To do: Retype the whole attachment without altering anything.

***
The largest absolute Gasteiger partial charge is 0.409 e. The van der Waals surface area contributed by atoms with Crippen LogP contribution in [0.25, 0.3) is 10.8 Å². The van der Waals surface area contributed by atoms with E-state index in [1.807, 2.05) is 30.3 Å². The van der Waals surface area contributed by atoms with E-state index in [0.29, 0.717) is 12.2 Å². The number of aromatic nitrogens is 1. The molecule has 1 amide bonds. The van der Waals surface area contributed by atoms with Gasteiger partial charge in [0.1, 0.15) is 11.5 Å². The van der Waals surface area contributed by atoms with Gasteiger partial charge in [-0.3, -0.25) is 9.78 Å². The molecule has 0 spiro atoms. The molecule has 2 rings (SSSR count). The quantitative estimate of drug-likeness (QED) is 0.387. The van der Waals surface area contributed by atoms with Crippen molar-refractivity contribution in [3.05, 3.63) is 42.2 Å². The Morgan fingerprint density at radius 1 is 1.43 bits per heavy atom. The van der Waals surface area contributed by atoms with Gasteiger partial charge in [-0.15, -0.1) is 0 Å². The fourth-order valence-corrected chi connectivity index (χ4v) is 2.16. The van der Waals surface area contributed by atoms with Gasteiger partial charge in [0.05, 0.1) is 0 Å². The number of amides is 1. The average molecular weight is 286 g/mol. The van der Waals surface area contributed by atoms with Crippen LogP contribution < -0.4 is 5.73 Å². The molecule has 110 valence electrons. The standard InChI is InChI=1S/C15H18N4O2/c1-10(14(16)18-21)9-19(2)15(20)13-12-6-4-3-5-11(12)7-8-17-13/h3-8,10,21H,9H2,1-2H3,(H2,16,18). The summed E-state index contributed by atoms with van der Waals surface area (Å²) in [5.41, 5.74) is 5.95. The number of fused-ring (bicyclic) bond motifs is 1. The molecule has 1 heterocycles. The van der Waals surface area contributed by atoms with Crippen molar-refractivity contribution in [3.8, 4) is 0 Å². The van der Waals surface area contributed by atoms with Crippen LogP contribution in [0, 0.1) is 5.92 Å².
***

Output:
The largest absolute Gasteiger partial charge is 0.409 e. The van der Waals surface area contributed by atoms with Crippen LogP contribution in [0.25, 0.3) is 10.8 Å². The van der Waals surface area contributed by atoms with E-state index in [1.807, 2.05) is 30.3 Å². The van der Waals surface area contributed by atoms with E-state index in [0.29, 0.717) is 12.2 Å². The number of aromatic nitrogens is 1. The molecule has 1 amide bonds. The van der Waals surface area contributed by atoms with Gasteiger partial charge in [0.1, 0.15) is 11.5 Å². The van der Waals surface area contributed by atoms with Gasteiger partial charge in [-0.3, -0.25) is 9.78 Å². The molecule has 0 spiro atoms. The molecule has 2 rings (SSSR count). The quantitative estimate of drug-likeness (QED) is 0.387. The van der Waals surface area contributed by atoms with Crippen molar-refractivity contribution in [3.05, 3.63) is 42.2 Å². The Morgan fingerprint density at radius 1 is 1.43 bits per heavy atom. The van der Waals surface area contributed by atoms with Gasteiger partial charge in [-0.15, -0.1) is 0 Å². The fourth-order valence-corrected chi connectivity index (χ4v) is 2.16. The van der Waals surface area contributed by atoms with Gasteiger partial charge in [0.05, 0.1) is 0 Å². The number of amides is 1. The average molecular weight is 286 g/mol. The van der Waals surface area contributed by atoms with Crippen LogP contribution < -0.4 is 5.73 Å². The molecule has 110 valence electrons. The standard InChI is InChI=1S/C15H18N4O2/c1-10(14(16)18-21)9-19(2)15(20)13-12-6-4-3-5-11(12)7-8-17-13/h3-8,10,21H,9H2,1-2H3,(H2,16,18). The summed E-state index contributed by atoms with van der Waals surface area (Å²) in [5.41, 5.74) is 5.95. The number of fused-ring (bicyclic) bond motifs is 1. The molecule has 1 heterocycles. The van der Waals surface area contributed by atoms with Crippen molar-refractivity contribution in [3.8, 4) is 0 Å². The van der Waals surface area contributed by atoms with Crippen LogP contribution in [0, 0.1) is 5.92 Å².